“McBride said that the USPTO Director ‘should delegate the decision whether to institute a trial to different people than those who conduct the trial. The current arrangement…is vulnerable to confirmation bias and the perception that the trial has been prejudged.’”
Public comments on the United States Patent and Trademark Office’s (USPTO) Advanced Notice of Proposed Rulemaking (ANPRM) on Patent Trial and Appeal Board (PTAB) practices continued to be posted this week, following the June 20 deadline. The USPTO is currently processing the 14,000+ comments, many of which are duplicative, and periodically publishing them online.
The Office announced the ANPRM in April. Broadly, the ANPRM is part of a strategy from the USPTO to restructure patent proceedings in an effort to curb abusive actions.
A host of stakeholders, including IP law firms, academics, and advocacy groups, have weighed in on the various proposals in the rulemaking package, offering a mix of praise and criticism. We have covered several in two previous posts; here are some more.
Dose of Skepticism: Carmichael IP
Stephen McBride, Partner at Carmichael IP, submitted comments on June 20 outlining the firm’s position on the ANPRM.
Additionally, he wrote, “[a compelling merits analysis] practically guarantees the final written decision will kill the challenged claims.”
McBride added that, in the context of serial patent challenges, the proposed standard could open the door for abuse by petitioners.
The IP law firm also took issue with a proposal by the UPSTO to allow multiple entities to pool resources to challenge a patent when defending infringement claims based on their “related interests”.
McBride wrote, “we disagree with this proposal because it creates a loophole that will essentially swallow any rule meant to stop abuse by member organizations.”
The USPTO also proposed allowing a petitioner to pay an additional fee for a higher word limit to combine two parallel petitions into a singular, longer petition. However, Carmichael IP asked the USPTO to reconsider this proposal as it would reward wealthier parties by allowing them to buy their way out of limitations.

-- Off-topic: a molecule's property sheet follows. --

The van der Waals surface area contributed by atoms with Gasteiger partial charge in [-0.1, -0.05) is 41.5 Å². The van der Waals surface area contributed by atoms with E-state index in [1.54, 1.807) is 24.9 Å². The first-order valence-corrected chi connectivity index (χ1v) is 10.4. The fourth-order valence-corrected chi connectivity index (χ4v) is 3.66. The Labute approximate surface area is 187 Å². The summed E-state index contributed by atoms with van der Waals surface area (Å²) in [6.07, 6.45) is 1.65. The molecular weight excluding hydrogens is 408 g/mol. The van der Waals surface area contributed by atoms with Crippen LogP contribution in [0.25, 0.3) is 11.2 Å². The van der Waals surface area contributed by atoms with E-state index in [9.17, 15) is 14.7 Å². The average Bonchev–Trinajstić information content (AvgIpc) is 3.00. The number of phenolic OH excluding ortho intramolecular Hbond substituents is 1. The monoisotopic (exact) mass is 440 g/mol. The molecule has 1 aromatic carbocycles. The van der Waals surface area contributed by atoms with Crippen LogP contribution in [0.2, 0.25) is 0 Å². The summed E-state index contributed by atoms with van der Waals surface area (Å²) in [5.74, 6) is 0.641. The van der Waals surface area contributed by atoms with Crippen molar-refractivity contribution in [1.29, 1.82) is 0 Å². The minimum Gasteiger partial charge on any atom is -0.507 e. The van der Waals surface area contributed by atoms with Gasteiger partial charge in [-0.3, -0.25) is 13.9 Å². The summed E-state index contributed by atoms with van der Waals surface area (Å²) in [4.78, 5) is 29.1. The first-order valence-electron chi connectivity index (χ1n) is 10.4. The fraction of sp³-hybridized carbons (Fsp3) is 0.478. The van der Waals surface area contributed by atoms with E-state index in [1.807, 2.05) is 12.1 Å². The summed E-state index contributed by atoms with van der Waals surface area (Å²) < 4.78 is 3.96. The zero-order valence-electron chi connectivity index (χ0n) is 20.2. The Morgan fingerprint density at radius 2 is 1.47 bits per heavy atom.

Finally, McBride said that the USPTO Director “should delegate the decision whether to institute a trial to different people than those who conduct the trial. The current arrangement…is vulnerable to confirmation bias and the perception that the trial has been prejudged.”
This latter point is also addressed in the PREVAIL Act, which was introduced this week by Senators Chris Coons (D-DE) and Thom Tillis (R-NC) to reform PTAB practices. The Council for Innovation Promotion (C4IP) has created a side-by-side comparison of the ANPRM and the PREVAIL Act (see below), illustrating where many of the proposals overlap.
Stopping Strategic Abuse: Adam Mossoff
Adam Mossoff, Professor of Law at George Mason University, wrote in his submitted comment that the current system is susceptible to strategic abuse that has destabilized the patent system and the U.S. innovation economy.
In order to address these issues, Mossoff proposed adopting the original, unmodified Fintiv factors and crafting rules to halt serial petitions. According to the law professor, this would stop strategic abuse by large companies and profit-seeking petitioning companies. Mossoff highlighted the need to stop well-capitalized firms like Microsoft, which filed 12 counter-petitions when it was sued by VirnetX.
He argued that the USPTO has the authority to determine when it will not institute a hearing. The Fintiv factors lay out the considerations the Office has to make before deciding not to hear a case.
And if the USPTO feels it does not have the adequate authority to make rules in this direction, Mossoff called on the Office to work with Congress to adopt rules that will reform these abuses.
Defending the Public Good: EFF
The Electronic Frontier Foundation (EFF), a nonprofit organization advocating for digital civil liberties, in its submission cited a 2018 Harvard Business School study that found that firms targeted by patent trolls reduced their R&D budgets by 20%. The nonprofit argued this incentive structure harms small businesses, everyday people, and the U.S. economy.
The EFF also claimed that “patent trolls also threaten Americans’ Constitutional rights to free speech.”
As far as the ANPRM, the EFF staunchly disagreed with proposed “discretionary denials,” which it argues limit the public’s ability to challenge patents. Rather than expanding discretionary denial practice, the EFF proposed repealing it altogether.
The EFF also opposed proposals that would increase divides between small and well-funded firms. “It is the small defendants, not necessarily the patent owners, who are bona fide inventors,” wrote the EFF.
What Won’t Make It
With the USPTO compiling the wide swathes of comments, the Office will be considering stakeholders’ various and differing opinions and potentially making changes to the proposed rules.
Scott McKeown of Ropes & Gray published a blog post on Wednesday on his Patents Post Grant blog detailing the firm’s expectations for ANPRM proposals that will be ditched or heavily revised. The majority of the ANPRM proposals that the law firm expects will not make the cut for the NPRM will be removed because the USPTO lacks the authority to rewrite America Invents Act (AIA) statutes.
The blog post highlights various discretionary denial rule changes that will not be included because they cut against the AIA. Additionally, the changes to guard under-funded patent owners are likely to be dumped because the Office does not have the power to act on this policy issue.
McKeown also wrote that a proposed “substantial relationship” test and a requirement that petitioners file a stipulation that they have and will not file prior post-grant proceedings on any of the challenged claims will not make the final cut.
Image Source: Deposit Photos
Image Source: Image ID:5437156